Sprint, America’s 4th largest wireless carrier, will accelerate investment in its network, as it plans a future as a stand-alone company. Sprint CEO Marcelo Claure said at an investor conference on Wednesday that the company could spend more than its previous estimation of $5-6 billion per year on capital expenditures. Cash on hand could dip next year as it builds out its network.
“I would call that the lower end. If it’s possible, we’re actually going to spend more,” Claure said. “We came to the realization that we’re still far away from what the Sprint network can actually deliver. I don’t think we’ve put all our assets to work.”
Sprint and number three U.S. wireless carrier T-Mobile said on Saturday they have called off long-speculated merger talks. The companies were supposed to create a combined U.S. wireless company to rival market leaders AT&T Inc (rank #1) and Verizon Communications Inc (rank #2).
Claure said the talks fell through because SoftBank Group (which owns a majority of Sprint shares) CEO Masayoshi Son was not prepared to relinquish control of Sprint.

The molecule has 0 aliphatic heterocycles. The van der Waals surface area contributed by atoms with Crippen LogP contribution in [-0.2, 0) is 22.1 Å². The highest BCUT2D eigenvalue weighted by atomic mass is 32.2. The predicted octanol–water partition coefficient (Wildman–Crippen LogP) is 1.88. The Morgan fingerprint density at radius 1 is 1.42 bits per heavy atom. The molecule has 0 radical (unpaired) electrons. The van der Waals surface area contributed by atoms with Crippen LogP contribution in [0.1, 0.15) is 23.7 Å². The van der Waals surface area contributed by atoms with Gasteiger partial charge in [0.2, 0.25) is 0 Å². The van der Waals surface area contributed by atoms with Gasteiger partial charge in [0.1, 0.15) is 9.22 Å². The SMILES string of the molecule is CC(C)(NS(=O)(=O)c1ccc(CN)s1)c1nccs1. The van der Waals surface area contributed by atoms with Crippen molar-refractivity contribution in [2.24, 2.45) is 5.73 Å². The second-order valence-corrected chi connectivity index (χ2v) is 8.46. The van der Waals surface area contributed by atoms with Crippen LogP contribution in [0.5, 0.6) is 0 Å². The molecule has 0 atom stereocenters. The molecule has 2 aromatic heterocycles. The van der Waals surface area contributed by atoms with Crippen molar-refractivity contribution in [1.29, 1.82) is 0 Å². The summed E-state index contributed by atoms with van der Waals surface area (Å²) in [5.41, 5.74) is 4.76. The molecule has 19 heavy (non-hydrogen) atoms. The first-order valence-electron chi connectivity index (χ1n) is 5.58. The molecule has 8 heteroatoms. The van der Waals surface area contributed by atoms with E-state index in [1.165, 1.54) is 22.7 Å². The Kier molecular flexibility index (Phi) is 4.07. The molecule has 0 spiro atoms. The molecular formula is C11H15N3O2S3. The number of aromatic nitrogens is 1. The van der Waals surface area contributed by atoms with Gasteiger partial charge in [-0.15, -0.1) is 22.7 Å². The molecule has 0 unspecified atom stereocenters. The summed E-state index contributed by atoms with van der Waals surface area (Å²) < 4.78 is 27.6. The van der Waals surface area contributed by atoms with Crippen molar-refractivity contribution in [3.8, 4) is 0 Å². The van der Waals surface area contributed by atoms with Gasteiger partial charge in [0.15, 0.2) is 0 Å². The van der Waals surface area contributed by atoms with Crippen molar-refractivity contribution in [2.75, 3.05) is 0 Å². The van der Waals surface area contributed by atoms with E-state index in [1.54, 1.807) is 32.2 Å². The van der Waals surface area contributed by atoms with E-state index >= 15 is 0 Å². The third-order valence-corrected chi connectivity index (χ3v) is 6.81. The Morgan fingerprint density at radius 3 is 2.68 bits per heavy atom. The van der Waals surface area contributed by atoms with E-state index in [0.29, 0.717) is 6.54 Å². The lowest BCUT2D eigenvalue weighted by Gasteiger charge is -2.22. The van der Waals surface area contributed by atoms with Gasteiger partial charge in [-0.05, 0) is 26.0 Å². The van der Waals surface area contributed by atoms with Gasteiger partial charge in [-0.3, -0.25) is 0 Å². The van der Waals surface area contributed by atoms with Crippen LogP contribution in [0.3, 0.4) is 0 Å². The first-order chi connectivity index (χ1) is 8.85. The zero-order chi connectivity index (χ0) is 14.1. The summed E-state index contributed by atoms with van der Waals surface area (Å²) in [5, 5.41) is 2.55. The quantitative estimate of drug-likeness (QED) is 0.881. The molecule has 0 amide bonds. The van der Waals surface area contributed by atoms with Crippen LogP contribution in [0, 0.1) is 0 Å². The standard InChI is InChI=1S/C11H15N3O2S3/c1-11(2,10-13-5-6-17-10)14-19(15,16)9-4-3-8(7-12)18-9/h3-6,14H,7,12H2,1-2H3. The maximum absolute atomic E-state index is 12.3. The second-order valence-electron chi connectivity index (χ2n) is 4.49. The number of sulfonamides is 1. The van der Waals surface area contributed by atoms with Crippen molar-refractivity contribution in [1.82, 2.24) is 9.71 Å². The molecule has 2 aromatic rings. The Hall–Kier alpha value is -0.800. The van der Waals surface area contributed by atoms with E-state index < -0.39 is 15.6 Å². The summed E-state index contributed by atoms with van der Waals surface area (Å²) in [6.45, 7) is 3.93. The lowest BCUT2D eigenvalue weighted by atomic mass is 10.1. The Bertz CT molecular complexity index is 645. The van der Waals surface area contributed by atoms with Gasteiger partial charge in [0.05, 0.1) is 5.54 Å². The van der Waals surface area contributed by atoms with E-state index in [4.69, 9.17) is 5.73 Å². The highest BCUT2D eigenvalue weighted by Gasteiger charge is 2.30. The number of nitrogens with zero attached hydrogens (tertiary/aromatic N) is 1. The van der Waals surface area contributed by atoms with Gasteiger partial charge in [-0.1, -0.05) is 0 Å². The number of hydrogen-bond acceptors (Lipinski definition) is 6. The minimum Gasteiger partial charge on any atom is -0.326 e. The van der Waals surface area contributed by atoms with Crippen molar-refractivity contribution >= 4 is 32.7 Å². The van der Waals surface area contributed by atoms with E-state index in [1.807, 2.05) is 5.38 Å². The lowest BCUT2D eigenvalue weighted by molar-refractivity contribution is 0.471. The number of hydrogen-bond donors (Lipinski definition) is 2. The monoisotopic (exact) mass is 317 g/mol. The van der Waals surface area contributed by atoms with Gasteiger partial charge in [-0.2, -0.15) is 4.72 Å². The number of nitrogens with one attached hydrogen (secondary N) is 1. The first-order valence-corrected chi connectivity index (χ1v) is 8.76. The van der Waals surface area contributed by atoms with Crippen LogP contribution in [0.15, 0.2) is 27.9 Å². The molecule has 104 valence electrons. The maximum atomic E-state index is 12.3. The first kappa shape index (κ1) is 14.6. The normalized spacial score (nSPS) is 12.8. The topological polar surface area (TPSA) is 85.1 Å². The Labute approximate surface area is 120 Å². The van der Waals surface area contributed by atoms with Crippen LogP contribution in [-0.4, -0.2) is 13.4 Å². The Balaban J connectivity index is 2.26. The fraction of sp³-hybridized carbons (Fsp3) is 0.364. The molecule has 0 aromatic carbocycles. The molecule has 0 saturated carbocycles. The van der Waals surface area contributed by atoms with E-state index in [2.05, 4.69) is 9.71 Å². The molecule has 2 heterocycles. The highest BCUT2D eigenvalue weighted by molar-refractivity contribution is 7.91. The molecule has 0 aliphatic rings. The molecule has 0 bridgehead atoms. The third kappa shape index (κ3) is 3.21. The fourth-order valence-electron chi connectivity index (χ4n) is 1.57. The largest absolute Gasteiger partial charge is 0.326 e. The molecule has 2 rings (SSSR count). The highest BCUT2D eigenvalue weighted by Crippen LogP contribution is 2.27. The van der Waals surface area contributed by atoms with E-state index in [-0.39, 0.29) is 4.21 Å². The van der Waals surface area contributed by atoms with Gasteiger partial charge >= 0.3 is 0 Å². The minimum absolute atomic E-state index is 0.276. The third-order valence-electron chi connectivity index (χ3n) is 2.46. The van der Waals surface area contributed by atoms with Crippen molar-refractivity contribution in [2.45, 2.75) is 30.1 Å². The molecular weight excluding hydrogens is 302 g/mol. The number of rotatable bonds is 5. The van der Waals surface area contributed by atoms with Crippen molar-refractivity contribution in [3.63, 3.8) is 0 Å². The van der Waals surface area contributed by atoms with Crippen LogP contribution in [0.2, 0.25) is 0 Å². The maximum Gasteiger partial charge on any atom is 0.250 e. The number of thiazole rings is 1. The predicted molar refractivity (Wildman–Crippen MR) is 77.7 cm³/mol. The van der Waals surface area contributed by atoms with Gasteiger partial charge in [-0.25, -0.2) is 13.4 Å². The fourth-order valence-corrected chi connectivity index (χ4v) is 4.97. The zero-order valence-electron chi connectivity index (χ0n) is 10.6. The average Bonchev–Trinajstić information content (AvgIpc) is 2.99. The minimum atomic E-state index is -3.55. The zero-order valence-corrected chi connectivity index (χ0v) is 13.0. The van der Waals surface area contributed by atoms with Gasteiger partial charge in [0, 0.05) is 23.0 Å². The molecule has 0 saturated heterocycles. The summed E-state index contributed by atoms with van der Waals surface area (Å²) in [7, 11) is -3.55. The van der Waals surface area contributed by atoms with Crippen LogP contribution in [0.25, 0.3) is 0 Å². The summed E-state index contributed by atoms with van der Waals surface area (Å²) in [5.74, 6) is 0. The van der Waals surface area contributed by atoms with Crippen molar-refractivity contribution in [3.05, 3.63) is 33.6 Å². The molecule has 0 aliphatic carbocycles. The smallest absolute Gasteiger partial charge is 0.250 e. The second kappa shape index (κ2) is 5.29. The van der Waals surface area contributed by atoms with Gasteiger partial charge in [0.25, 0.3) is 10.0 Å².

“We’re always going to be open to looking at possible alternatives,” said Masayoshi. “We believe that eventually there’s going to need to be a tie-up between a telco and a cable company. We’ve been successful in certain areas, and to be fair we haven’t been successful in others, so we’re going to go with a more traditional build-out. I think our friends at the tower companies are going to be very happy.”
Claure also said that Sprint is racing against the clock, recognizing that the company’s ability to steal customers from other carriers depends heavily on its network. He called the current network “good” and “competitive” but added, “I would like the opportunity to have Sprint compete when we have the best network.”
Sprint shares rose 4.2%, to $5.99 in early afternoon trading after the announcement.